Dear Ones —

Yesterday, I was talking with two of my dearest old friends about vulnerability and love. Of course, there can be no love without vulnerability (nor can there be creativity, generosity, or dreams, or anything magical — as the great Brené Brown has explained to us so beautifully in recent years) but we do have to be careful about whom we share our vulnerability with.

My girlfriends and I were talking about how all of us have a small lockbox hidden deep inside our souls, in which we keep the most fragile, frightened, innocent parts of ourselves. If somebody loves you (and loves you WELL) they will come to learn what's inside that secret lockbox of vulnerability, and they will be so careful to never use that information against you — to never manipulate your vulnerabilities, or mock them, or use the knowledge of your frailty as a weapon of power or diminishment.

But if somebody loves you in a dark way (or is simply not capable of human kindness in love at all) then they may find the key to that lockbox (or you may accidentally open it wide to them) and they will start tampering with you — often in terrible ways. Sometimes they will do this intentionally and maliciously, because they are simply bad people. Sometimes they will do it unintentionally and subconsciously, because of their own internal damage. One way or another, though, it's bad news for you.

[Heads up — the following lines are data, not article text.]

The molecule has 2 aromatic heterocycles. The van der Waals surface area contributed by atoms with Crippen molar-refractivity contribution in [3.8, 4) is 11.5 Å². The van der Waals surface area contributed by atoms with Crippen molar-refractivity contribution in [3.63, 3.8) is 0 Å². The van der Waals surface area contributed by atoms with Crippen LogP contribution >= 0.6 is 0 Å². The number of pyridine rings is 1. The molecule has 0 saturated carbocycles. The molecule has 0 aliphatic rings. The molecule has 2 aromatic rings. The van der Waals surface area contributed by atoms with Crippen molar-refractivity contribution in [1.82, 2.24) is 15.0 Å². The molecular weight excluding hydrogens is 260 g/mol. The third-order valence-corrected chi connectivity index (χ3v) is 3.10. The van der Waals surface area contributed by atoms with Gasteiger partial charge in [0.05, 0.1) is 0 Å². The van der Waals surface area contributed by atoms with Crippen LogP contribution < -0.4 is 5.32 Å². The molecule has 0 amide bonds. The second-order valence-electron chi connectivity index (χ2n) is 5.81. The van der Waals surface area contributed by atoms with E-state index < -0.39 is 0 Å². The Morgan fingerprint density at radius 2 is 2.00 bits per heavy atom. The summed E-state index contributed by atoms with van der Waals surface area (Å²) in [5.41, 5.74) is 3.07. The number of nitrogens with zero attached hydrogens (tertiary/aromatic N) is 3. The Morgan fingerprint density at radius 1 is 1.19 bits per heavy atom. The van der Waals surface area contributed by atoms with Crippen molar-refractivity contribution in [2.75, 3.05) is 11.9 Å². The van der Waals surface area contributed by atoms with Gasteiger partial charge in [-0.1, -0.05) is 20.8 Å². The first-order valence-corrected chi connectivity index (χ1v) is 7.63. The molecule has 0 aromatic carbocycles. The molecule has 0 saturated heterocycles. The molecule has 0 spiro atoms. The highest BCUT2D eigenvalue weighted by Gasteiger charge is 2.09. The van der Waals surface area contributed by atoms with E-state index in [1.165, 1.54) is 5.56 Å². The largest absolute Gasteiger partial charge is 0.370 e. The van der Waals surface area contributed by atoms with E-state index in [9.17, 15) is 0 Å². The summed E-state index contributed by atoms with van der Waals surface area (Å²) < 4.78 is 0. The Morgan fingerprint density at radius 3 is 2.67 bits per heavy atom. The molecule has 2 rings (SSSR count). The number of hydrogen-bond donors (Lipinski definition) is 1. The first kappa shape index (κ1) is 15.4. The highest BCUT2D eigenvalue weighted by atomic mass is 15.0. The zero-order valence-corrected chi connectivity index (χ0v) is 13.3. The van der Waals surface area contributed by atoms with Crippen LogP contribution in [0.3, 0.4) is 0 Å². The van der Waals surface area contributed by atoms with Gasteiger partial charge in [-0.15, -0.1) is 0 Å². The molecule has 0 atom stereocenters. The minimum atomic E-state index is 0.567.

My friends and I were talking about times in the past when we have opened ourselves up in love (or even friendship) to the wrong sorts of people — to people who found our most secret vulnerabilities and — instead of saying, "Oh, dear one, now that I know this about you, I will always protect you so carefully" — they said, "Aha! Now that I know this, I can really start messing with you!"

You will know the difference between love that is safe and love that is dangerous because of how your entire being reacts to that person. I once loved with all my heart a man who screwed with my vulnerabilities in such twisted ways. And although my heart loved him dearly, my body would literally not let me sleep in his bed. All night, I would lay there with my pulse racing in panic and my breath short, with every synapse in my being shouting, "Get me out of here! I am not safe with this person!" (Trust me, my body was right.) I ignored and over-rode that instinct for almost a year, during which time I got sicker and sicker, and weaker and weaker….and more and more vulnerable. (And not in a good Brene Brown way, either.) Until I finally left, and began to heal.

If you are sharing your deepest vulnerabilities with someone who is not worthy of that intimate a level of trust, please think about saving your life and leaving the relationship. Or (this must be said, as well) if you are in a relationship right now where YOU are the one who is manipulating somebody's deepest vulnerabilities for your own unhealthy purposes – stop it. Please let them go. It is not kind and it is not fair.

Love is always a risk, but we can choose with whom to share that risk. We will make mistakes along the way (we've all been there) but we must learn over times not to put our live in the wrong hands — and not to ignore the clues and signals along the way that you are unsafe. The highest act of compassion we can show ourselves is the choice to be loved well and carefully — by ourselves, by our friends, by our partners…

Blessings and onward,

via Elizabeth Gilbert’s Facebook Wall